Exploring learning theories: Connectivism

In this second post on learning theories I’m focusing on the ‘learning theory for a digital age’ – connectivism. This learning theory, posited by George Siemens acknowledges that knowledge is expanding exponentially. While knowledge was able to be measured in decades, it is now being measured in months and years due to its rapdily changing nature.

What is connectivism?

Connectivism came about through the realisation that learning needs to take into consideration not just our own personal experiences, but the experiences of others through forming connections and developing networks.

Experience has long been considered the best teacher of knowledge. Since we cannot experience everything, other people’s experiences, and hence other people, become the surrogate for knowledge. (Stephenson, as cited in Siemens, 2014)

Where people, and perhaps books, were once the holders of knowledge, connectivism sees networks being critical in holding and creating knowledge. The nodes of the network can be individuals (this is where connectivism starts), organisations and institutions (education-2020, n.d.).They can be human or non-human (Kizito, 2016). Knowledge is transferred by expanding your network by adding nodes (education-2020, n.d.).

Siemens (2014, p. 5) identifies the following principles of connectivism:

  • Learning and knowledge rests in diversity of opinions.
  • Learning is a process of connecting specialized nodes or information sources.
  • Learning may reside in non-human appliances.
  • Capacity to know more is more critical than what is currently known
  • Nurturing and maintaining connections is needed to facilitate continual learning.
  • Ability to see connections between fields, ideas, and concepts is a core skill.
  • Currency (accurate, up-to-date knowledge) is the intent of all connectivist learning activities.
  • Decision-making is itself a learning process. Choosing what to learn and the meaning of incoming information is seen through the lens of a shifting reality. While there is a right answer now, it may be wrong tomorrow due to alterations in the information climate affecting the decision.

The theory of connectivism sees learning, no longer as something done on one’s own, but through participation in informal learning opportunities such as communities of practice and personal networks (Connectivism: Teaching and Learning, 2017).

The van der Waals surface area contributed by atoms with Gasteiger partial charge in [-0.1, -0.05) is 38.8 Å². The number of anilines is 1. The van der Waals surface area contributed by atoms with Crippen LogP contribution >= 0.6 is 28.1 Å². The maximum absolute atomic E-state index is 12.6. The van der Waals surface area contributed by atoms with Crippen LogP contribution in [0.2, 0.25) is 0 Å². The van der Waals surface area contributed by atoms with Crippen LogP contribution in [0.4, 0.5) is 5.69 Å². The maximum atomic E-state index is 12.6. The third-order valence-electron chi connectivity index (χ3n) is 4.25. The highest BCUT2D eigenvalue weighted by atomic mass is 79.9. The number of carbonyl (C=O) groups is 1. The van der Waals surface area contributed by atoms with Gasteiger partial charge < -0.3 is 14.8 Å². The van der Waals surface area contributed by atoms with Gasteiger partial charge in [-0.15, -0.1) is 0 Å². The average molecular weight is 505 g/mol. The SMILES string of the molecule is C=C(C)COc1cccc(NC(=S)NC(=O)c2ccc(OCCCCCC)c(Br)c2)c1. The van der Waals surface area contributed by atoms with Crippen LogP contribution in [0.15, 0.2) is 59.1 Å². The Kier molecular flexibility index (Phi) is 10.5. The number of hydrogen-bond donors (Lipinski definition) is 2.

Connectivism in educational design

In employing connectivism in the design and development of online courses, the critical component to consider is the network and the growth of it. Consideration needs to be made around “distribution of expertise and intelligence over the learning network” (Kizito, 2016, p. 24). Network formation and human connections need to be developed and supported throughout a course. Therefore, the courses should be designed with this in mind (Kizito, 2016).

Kizito (2016, p. 24) highlights two characteristics for connectivist learning activity design:

  • A stimulating and motivating learning activity that asks of and allows for learners to create artefacts in personal networks linked to other social networks.
  • A technologically-supported environment that supports meaningful dialogue and collaboration.

What this means for an educational designer then, is that they need to allow for expanding networks outside of a (potentially closed) LMS. This might mean designing activities that are specifically aimed at using social networks such as Twitter, Google+ or Facebook to encourage further learning opportunities to students. The use of hashtags might help to filter these learnings and discussions.

Formal learning should not necessarily mean that all learning is received from one source. Informal learning may need to take a more prominent role in a formal learning institution/course. This is not without its challenges, as when money changes hands, as service is expected. Institutions would therefore need to consider carefully how students are informed about these types of practices so that they can see the benefit of developing learning networks. One such way would be to encourage and support the development of personal and professional learning networks that would not only benefit the student while studying, but also develop further in the workforce, as many of the connections with key players within their industry or profession may have already been made. This could support students in finding employment at a later date.


Connectivism: Teaching and Learning. (2017, January 29). ETEC 510. Retrieved from http://etec.ctlt.ubc.ca/510wiki/index.php?title=Connectivism:Teachingand_Learning&oldid=63512.

education-2020. (n.d.) Connectivism. Retrieved from http://education-2020.wikispaces.com/Connectivism

Kizito, R.N. (2016). Connectivism in learning activity design: Implications for pedagogically-based technology adoption in African higher education contexts. International Review of Research in Open Distributed Learning, 17(2), 19-39.

Siemens, G. (2014). Connectivism: A learning theory for the digital age. Retrieved from http://er.dut.ac.za/handle/123456789/69

Nathaniel Written by:

Nathaniel is passionate about people reaching their full potential. He has expertise and experience in education, e-learning, face-to-face and online facilitation, virtual mentoring, training, leadership and school governance.